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Thoughts on the Climate Crisis

There is perhaps no more effective way to centralize (in writing) the climate disaster humans have put ourselves in other than talking about it using the most urgent language. Climate change and its effects on humanity is arguably the most pressing and consequential problem of our time and will continue as such for the decades that follow (unless we have already totally scorched the Earth by then)

If we simply aggregate human activity, we uncover that humans as a whole have generally consumed more and have subsequently wasted more over the last 50 years. Human-driven climate change and humans in general in recent decades are directly at fault for the extinction of animals across varying ecosystems, unprecedented levels of pollution, and the total decimation of habitats (famous examples include the coral reefs and the Amazon rainforest) necessary to keep the planet cool, preserve necessary wildlife, and remove harmful pollutants from the air.

It is a well-kept secret (or at least not mentioned in any debates I have had), however, that because we live in a corporate economy (i.e. that corporations are responsible for driving most economic activity), the 100 largest corporations in the world–especially big oil corporations–produce 71% of global emissions driving of climate change since the late 90s1 and doing the most harm to our planet. By contrast, the wealthiest Americans tend to consume and pollute astronomically more than the typical American2, or at least the bottom 50% of income earners of the world. Just consider Bill Gates’ house and just imagine for a second just how many emissions that must dump into the atmosphere on a regular basis. Obviously Gates and the rest of the ultra wealthy are not only not helping to combat the issue, they’re actively making it worse. Thankfully, the general public is growing increasingly aware of the climate crisis and concede that only aggressive action (as well as action against billionaires concerning their wealth) is necessary to appropriately deal with it.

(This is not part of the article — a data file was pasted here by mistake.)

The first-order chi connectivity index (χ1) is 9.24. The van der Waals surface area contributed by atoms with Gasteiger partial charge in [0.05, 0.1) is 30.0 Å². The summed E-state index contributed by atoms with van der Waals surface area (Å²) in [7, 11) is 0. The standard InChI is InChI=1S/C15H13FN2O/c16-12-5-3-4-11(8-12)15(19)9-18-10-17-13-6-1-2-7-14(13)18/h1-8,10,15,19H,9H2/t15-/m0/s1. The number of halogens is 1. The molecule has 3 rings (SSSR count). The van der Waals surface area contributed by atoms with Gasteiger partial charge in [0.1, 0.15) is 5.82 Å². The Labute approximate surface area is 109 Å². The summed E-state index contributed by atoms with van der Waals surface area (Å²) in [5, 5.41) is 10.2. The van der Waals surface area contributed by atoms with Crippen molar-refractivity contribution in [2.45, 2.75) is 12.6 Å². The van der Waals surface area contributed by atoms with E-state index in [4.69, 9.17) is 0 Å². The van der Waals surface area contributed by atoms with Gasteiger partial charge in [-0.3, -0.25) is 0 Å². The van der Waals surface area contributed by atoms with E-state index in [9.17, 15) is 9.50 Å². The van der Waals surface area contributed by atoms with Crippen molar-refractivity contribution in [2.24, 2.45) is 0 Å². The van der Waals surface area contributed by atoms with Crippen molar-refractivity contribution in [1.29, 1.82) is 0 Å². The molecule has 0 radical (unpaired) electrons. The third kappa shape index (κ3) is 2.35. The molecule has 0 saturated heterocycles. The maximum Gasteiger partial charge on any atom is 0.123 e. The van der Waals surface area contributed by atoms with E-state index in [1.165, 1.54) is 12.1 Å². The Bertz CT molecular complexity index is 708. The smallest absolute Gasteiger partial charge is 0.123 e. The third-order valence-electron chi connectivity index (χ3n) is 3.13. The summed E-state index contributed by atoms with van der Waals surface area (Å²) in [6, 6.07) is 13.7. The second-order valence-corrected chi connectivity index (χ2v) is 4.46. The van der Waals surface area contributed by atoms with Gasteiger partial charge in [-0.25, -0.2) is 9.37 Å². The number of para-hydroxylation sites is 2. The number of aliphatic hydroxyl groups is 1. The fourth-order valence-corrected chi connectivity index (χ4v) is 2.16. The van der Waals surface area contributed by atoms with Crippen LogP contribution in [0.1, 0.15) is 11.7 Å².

Companies Emitting the Most C02

credit: Active Sustainability

And this brief list doesn’t even include Shell or BP. And if you know anything about BP, you also know that they should not be allowed anywhere near an ocean.